ReFLEX Orkney is about digitally linking renewable generation and associated flexibility to variable demand, via a replicable community-based Integrated Energy System, says Gareth.  “We need to look at efficiency, cost and income distribution to help make that system fairer, so that we can also address fuel poverty through a just transition and redistribution of benefit and wealth within the community.”

“When we look at all our uses of energy, and how to decarbonise them – heating, electrical use, vehicle use, how we travel in and out of the islands – each has an operational cost (what we spend on consumption) and a capital cost for the technology that we buy or rent.  If we’re going to transition our existing energy use, which depends on carbon-full systems, to carbon zero, we can’t just think about the fuel and power that we use.  We also have to consider the mechanisms that we use, to change them. And we find that our personal capital and operational spending is dominated by private transport – the cars we buy and the fuel we put in them.  In the Orkneys, travel on and off the islands is another really expensive part of our lives and our energy use.”

Gareth notes that Orkney, as a community of 22,000, spends over £120m a year on energy and the technologies which use it – business use and household use about half.  Extrapolating that to the UK as a whole, it would represent a staggering £324 billion total energy market.  So, for the whole country, we’re looking at decarbonising a third of a trillion pounds of expenditure!  It’s a huge endeavour.

“We need to look beyond the monetary value,” Gareth urges. “There are technical values too – reliability, availability, capacity, as well as the ‘soft’ issues of ownership, community, security and aesthetics.  And underpinning it all, the sustainability goals we want to achieve”.

ReFLEX has taken an ambitious approach to tackling this problem, dividing it into three areas which they’re addressing at the same time: FlexiGRID, FlexiHEAT and FlexiTRANS. FlexiGRID aims to deploy virtual power plant and system modelling, smart meters, domestic to large-scale batteries, EV charging systems, smart and efficient heating systems. FlexiTRANS is looking at over 500 new mobility solutions, from e-bikes to private and commercial e-vehicles, pool ownership and all the different options for smart charging.

“Orcadians who log onto the ReFLEX Orkney website are invited to become a member, and membership is key,” observes Gareth, “because we want people to feel they’re a part of it, all moving together on the journey to decarbonisation.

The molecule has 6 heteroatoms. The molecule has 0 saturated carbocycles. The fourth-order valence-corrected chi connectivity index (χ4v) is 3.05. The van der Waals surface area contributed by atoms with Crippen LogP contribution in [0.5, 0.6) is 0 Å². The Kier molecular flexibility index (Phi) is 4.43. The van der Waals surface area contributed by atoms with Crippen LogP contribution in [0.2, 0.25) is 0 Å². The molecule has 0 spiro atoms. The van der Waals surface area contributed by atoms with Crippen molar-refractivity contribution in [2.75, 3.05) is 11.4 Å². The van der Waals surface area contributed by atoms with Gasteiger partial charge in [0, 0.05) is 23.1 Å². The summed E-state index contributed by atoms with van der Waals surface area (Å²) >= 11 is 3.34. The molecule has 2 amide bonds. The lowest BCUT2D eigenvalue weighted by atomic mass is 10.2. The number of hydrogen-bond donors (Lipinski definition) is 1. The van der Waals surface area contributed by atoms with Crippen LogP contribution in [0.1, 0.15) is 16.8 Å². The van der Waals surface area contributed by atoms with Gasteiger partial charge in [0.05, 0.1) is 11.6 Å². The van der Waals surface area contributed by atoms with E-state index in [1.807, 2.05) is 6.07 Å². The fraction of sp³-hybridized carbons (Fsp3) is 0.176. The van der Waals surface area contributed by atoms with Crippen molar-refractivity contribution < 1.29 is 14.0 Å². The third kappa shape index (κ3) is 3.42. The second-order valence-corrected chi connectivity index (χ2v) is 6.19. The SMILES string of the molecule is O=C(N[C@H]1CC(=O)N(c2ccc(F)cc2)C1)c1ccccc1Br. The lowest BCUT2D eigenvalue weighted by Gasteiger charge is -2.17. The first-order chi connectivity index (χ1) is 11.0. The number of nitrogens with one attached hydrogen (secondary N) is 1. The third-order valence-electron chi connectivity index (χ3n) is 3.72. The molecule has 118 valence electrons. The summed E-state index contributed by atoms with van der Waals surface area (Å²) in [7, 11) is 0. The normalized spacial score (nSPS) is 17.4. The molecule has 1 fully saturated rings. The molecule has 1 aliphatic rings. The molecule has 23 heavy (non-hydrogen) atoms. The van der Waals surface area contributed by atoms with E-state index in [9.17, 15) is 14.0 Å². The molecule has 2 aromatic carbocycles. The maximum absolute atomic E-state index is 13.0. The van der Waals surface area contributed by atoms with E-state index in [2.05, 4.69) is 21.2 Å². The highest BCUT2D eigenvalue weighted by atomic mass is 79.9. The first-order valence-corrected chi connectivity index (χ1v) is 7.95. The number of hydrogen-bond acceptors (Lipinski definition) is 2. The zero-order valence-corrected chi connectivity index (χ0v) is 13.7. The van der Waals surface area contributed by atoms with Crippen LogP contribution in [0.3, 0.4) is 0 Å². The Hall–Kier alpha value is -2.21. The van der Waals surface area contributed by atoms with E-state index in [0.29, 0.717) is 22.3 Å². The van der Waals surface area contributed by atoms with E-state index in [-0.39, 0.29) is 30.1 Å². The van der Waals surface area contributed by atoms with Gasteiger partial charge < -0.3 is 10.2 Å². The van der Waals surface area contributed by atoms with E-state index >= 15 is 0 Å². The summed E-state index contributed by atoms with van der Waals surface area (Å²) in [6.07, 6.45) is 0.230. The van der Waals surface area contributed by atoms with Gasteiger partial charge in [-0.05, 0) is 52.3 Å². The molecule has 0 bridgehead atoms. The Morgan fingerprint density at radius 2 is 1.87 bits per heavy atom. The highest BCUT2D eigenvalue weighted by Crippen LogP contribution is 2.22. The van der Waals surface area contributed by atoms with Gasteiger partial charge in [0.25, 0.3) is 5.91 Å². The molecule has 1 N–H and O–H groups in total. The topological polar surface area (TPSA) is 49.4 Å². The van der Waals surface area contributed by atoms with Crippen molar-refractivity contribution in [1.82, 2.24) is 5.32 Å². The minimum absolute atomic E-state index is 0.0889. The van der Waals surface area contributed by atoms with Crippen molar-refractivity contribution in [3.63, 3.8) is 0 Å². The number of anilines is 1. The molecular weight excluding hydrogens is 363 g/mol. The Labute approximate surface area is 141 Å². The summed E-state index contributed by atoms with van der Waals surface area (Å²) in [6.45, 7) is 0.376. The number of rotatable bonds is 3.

“We’ve divided the project into ReFLEX Core, the first three years, and ReFLEX Plus, which will take us to total decarbonisation (not just ‘net’ zero) by 2030.  Core, which will cost £28m, only does 10% of the job.  The whole project we estimate will cost well over £200m, which we’ll raise through the bank, and we will then circulate that money around the community.”

ReFLEX is aiming to replicate this project throughout the UK and rest of the world, and has made sure it has all of the necessary building blocks to achieve that.  They already have the links in place, so a successful ReFLEX demonstration in Orkney will launch tens or hundreds of follow-on decarbonisation projects in other communities.

“As Greta says, ‘our house is burning, the status quo is not an option’,” quotes Gareth, “We had to create something that would help us as a community to transition to zero carbon, and we’re really keen to enable other people to come on board and go on a similar journey.”

A question from our audience: “Orkney is a tight community – where does ‘community-ness’ come from?” Gareth admits: “Orkney is an island. However, on the mainland it’s often more diffused, with overlapping geographical and administrative boundaries.  What’s most important is to have leaders working together to create a hub. That could be community leaders, or a large business in a rural or city location, or a visionary council leadership.  What’s key is having the ability to think about the world of tomorrow in a completely different way from the world of yesterday.  ReFLEX is about ‘doing the unthinkable’.  COVID has shown us how the really difficult becomes possible.  You need groups of people, whether they’re in business, government or the community, who can see the future, that change has to happen and want to be a part of that.”

Last word goes to Ric Casale of Carbon Copy, who hosted these four conversations: “What’s so exciting about all of these projects is that they’ve been designed from the outset to be replicable by others!”



Well-being of Future Generations (Wales) Act 2015

Net Zero Club

ReFLEX Orkney

Image: Background image sourced from iStock. Speaker images from our Unlocking Local Action event series clockwise from top left: Gareth Davies from ReFLEX Orkney, Laura Cristea from Energise, Grant Peisley from DEG and Community Energy Wales, and Stine Wilhelmsen from Hubbub.